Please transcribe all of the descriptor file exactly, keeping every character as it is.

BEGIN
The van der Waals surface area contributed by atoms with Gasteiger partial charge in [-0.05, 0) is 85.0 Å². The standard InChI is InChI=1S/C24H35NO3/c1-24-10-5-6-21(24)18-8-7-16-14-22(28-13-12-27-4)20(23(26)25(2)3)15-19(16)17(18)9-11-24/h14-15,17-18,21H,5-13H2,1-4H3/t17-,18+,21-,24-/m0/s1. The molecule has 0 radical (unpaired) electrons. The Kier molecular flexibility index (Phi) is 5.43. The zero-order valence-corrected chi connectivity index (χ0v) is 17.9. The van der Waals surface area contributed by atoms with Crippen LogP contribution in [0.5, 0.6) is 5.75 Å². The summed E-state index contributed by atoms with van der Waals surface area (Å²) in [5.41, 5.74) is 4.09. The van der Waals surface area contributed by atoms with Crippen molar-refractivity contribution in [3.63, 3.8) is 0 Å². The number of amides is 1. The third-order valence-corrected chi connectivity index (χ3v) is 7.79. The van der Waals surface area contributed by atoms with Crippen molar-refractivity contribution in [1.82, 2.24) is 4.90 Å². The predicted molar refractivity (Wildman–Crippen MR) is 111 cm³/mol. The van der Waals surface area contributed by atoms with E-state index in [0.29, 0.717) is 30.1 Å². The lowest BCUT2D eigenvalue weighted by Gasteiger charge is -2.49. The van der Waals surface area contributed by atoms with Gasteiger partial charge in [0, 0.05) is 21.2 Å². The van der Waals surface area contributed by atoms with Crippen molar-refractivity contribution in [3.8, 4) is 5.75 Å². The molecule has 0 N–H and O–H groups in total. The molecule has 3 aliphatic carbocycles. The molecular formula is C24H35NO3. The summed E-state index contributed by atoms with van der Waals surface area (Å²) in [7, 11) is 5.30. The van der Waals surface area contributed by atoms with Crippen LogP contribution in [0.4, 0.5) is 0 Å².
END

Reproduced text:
The van der Waals surface area contributed by atoms with Gasteiger partial charge in [-0.05, 0) is 85.0 Å². The standard InChI is InChI=1S/C24H35NO3/c1-24-10-5-6-21(24)18-8-7-16-14-22(28-13-12-27-4)20(23(26)25(2)3)15-19(16)17(18)9-11-24/h14-15,17-18,21H,5-13H2,1-4H3/t17-,18+,21-,24-/m0/s1. The molecule has 0 radical (unpaired) electrons. The Kier molecular flexibility index (Phi) is 5.43. The zero-order valence-corrected chi connectivity index (χ0v) is 17.9. The van der Waals surface area contributed by atoms with Crippen LogP contribution in [0.5, 0.6) is 5.75 Å². The summed E-state index contributed by atoms with van der Waals surface area (Å²) in [5.41, 5.74) is 4.09. The van der Waals surface area contributed by atoms with Crippen molar-refractivity contribution in [3.63, 3.8) is 0 Å². The number of amides is 1. The third-order valence-corrected chi connectivity index (χ3v) is 7.79. The van der Waals surface area contributed by atoms with Crippen molar-refractivity contribution in [1.82, 2.24) is 4.90 Å². The predicted molar refractivity (Wildman–Crippen MR) is 111 cm³/mol. The van der Waals surface area contributed by atoms with E-state index in [0.29, 0.717) is 30.1 Å². The lowest BCUT2D eigenvalue weighted by Gasteiger charge is -2.49. The van der Waals surface area contributed by atoms with Gasteiger partial charge in [0, 0.05) is 21.2 Å². The van der Waals surface area contributed by atoms with Crippen molar-refractivity contribution in [3.8, 4) is 5.75 Å². The molecule has 0 N–H and O–H groups in total. The molecule has 3 aliphatic carbocycles. The molecular formula is C24H35NO3. The summed E-state index contributed by atoms with van der Waals surface area (Å²) in [7, 11) is 5.30. The van der Waals surface area contributed by atoms with Crippen LogP contribution in [0.4, 0.5) is 0 Å².